American road trip stories don’t always translate well to the broader reading public, either domestic or foreign. A lot of people prefer, for example, to fly: you reach your destination more quickly, and can get on with the business of having a holiday or selling advertising or whatever your racket is more quickly. Some countries have vast and reliable passenger rail networks instead of highways. And few countries have a system of roads which grew from those first tenuous connections of the 1900s and 1910s into the sometimes amazing and historic routes through sometimes dull, but frequently breathtakingly rich landscapes which America enjoys. It is even hard to imagine a landscape of mountains, valleys, rolling hills and canyons if all that you’ve ever known is the flat regularity of plains, stretching for 500 miles in every direction.
In Harry Truman’s Excellent Adventure, author Matthew Algeo has happened upon a tale that weaves history, politics, and American nostalgia in a particularly fetching pattern. Harry S Truman of Independence, Missouri, 33rd President of the United States, had stepped down from the Presidency only six months earlier, on 20 January 1953. Yet in June he and wife Bess took a road trip back to Washington D.C. The reasons for the trip, which was also to include a stop in New York City, were partly political and partly financial. With Eisenhower now in office, Truman was one of two living ex-Presidents, but unlike Herbert Hoover (who was quite well-off), Truman had no fixed source of income, apart from his Army pension which he had earned in the Great War. Refusing for the rest of his life to sully the office of the Presidency (as he saw it) by making money off the back of his celebrity status, Truman was in something of a bind when it came to money. Part of the reason for his trip was to lobby friends in Congress to establish a modest Presidential pension. But part of the journey was just for the sheer fun of it. Having shrugged off the cares of such monumental responsibilities, who would not have been tempted to cry: “road trip!”
One of the extraordinary parts of the tale is the trip itself. Despite the history of assassination attempts on sitting Presidents, Truman retired without Secret Service protection (it wasn’t made mandatory until after the Kennedy assassination, and LBJ had to cajole Bess Truman into accepting it for Harry), to a private house at a known address, with only the occasional security provided by a lone Independence, Missouri beat cop. But the policeman wouldn’t be coming on the road trip in the shiny new black 1953 Chrysler New Yorker. It would just be Harry at the wheel, and Bess navigating, keeping track of gasoline purchases, and urging her lead-footed husband to slow down. Think of that: a former American President and his wife decided to drive across the country, unescorted and unaided, eating where they liked and when they liked, and staying at many times along the way in ordinary roadside motels. It’s something that had never happened before, and would never happen again.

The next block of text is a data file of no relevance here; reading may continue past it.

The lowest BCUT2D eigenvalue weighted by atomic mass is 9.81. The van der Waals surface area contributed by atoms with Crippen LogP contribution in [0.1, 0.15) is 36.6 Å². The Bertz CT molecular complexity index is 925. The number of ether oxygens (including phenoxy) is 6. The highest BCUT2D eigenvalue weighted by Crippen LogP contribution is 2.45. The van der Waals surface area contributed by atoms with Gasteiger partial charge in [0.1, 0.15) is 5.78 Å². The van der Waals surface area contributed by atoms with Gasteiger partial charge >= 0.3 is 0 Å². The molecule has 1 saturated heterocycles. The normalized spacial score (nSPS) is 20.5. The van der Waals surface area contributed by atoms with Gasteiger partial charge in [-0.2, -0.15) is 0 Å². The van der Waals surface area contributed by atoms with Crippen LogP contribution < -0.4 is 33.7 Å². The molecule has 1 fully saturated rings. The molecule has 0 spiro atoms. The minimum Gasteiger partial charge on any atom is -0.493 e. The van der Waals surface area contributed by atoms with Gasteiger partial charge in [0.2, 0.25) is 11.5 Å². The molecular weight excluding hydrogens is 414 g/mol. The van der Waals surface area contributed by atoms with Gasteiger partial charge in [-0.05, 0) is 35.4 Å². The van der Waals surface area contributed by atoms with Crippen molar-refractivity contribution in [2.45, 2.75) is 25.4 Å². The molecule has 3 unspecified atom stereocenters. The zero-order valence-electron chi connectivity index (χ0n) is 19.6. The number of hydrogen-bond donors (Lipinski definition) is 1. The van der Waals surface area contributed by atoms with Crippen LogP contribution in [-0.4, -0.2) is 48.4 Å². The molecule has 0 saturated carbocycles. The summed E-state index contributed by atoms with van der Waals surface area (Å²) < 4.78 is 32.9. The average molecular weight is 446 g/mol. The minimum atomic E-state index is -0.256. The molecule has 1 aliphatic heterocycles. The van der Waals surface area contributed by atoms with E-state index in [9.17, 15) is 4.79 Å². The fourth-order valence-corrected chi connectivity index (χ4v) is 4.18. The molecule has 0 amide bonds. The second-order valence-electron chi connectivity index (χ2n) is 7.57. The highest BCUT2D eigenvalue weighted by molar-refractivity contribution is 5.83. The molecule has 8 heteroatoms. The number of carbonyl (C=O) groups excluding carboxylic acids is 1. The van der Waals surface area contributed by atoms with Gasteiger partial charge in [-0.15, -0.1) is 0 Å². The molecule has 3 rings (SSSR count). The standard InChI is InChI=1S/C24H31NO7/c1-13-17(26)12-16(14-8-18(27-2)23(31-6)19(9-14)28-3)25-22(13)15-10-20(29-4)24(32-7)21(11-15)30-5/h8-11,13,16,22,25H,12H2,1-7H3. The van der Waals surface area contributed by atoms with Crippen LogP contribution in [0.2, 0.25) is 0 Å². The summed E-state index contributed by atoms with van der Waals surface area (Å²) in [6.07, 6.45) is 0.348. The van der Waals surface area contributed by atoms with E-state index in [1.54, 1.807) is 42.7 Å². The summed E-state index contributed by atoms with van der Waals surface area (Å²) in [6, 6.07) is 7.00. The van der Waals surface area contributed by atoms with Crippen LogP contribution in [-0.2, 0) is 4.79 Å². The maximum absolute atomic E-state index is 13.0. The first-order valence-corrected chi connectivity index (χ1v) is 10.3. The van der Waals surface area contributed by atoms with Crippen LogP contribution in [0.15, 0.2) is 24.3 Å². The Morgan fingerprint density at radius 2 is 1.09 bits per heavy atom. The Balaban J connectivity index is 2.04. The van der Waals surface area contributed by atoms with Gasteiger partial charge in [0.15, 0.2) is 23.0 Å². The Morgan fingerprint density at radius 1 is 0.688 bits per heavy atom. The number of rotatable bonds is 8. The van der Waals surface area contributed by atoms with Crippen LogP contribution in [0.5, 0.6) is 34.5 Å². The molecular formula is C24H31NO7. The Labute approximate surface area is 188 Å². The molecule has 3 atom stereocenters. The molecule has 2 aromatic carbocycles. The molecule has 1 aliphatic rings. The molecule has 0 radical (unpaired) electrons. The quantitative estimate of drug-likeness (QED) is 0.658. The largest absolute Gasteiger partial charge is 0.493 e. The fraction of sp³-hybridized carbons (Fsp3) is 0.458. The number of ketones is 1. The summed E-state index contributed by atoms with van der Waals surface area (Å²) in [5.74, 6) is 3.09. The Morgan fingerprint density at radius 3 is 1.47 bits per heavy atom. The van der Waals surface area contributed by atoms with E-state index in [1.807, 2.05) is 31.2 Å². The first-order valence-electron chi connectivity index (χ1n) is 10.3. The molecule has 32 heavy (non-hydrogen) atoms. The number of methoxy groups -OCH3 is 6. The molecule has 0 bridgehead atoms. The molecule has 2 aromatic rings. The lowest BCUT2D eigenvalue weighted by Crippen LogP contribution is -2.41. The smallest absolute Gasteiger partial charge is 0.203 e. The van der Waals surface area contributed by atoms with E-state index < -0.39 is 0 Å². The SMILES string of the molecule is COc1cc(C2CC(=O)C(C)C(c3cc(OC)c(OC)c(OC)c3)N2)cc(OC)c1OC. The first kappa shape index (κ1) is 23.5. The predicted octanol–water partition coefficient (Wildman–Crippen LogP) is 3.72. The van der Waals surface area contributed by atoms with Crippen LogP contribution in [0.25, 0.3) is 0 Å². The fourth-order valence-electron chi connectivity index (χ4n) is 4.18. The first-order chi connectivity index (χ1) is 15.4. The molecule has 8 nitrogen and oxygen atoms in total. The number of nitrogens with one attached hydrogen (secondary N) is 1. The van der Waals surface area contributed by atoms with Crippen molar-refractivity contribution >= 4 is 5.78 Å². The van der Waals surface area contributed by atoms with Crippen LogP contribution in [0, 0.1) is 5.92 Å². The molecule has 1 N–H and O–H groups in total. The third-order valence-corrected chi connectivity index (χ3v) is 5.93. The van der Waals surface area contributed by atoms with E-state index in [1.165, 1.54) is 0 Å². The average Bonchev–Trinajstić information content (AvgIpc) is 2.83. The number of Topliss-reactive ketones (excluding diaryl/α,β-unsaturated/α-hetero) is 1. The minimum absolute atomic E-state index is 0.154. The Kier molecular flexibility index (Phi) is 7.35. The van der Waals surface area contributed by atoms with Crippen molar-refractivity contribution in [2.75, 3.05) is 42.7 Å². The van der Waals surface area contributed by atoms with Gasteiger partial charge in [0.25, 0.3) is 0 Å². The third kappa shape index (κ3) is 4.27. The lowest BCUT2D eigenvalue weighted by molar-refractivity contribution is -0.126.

Algeo maps the journey by day in his text, and he assembled a healthy chunk of his research by following the same route and staying in as many of the same places as the Trumans did (at least, as much as is now possible). What becomes clear is that the landscape of American roads, diners, and motels has changed considerably in sixty years, and not always for the better. But Algeo generally avoids dwelling on the bittersweet temptations of nostalgia, and concentrates on the voyage at hand. The Trumans had hoped to travel anonymously across the country (perhaps a naïve expectation), but they were often recognized, as should surprise no one. Harry was often cheerful and candid with the press when they caught up with him, even when they were imposing during his holiday. But, more significantly for an ex-President who had left office with a startlingly low approval rating of 22%, many of the people they encountered were positive, friendly, and seemingly thrilled to see him. It could have just been the brushes with a famous man that Americans seem to relish which made them seem friendly, but Truman was, as Algeo points out, a man who could make small talk with almost anyone. His visits to Washington DC and New York City were important stories covered in all the papers. In short, Truman found out that hard way that he had ceased to be just a politician from Missouri: he was a celebrity.
There is no single incident which makes up the core of this book: it is literally a diary of the voyage out and then home again to Independence. But Matthew Algeo has made certain that we learn a lot along the way, even if we do so painlessly and without being aware of the fact. Personally, as a reader who grew to maturity in the areas over which Truman’s shadow still paces vigorously, I find myself wanting to repeat the clichéd school trip to the Truman Library in Independence, the home on Delaware Street, and even the unpleasant strip-mall ugliness of Truman Corners near the staggeringly mis-named burg of Grandview, where the Truman farm lands once stood, but by the time I was in my teens was composed of a shabby second-run cinema and some disreputable shops (I’ve no idea what’s out there now). I want to trace over some of the ground trodden by Harry S Truman. American politics could do with some more people like him, although his like may well be gone for good.
And, most of all, I really find myself wanting to take a road trip. Five stars. Highly recommended.
Originally reviewed on 19 March 2014.
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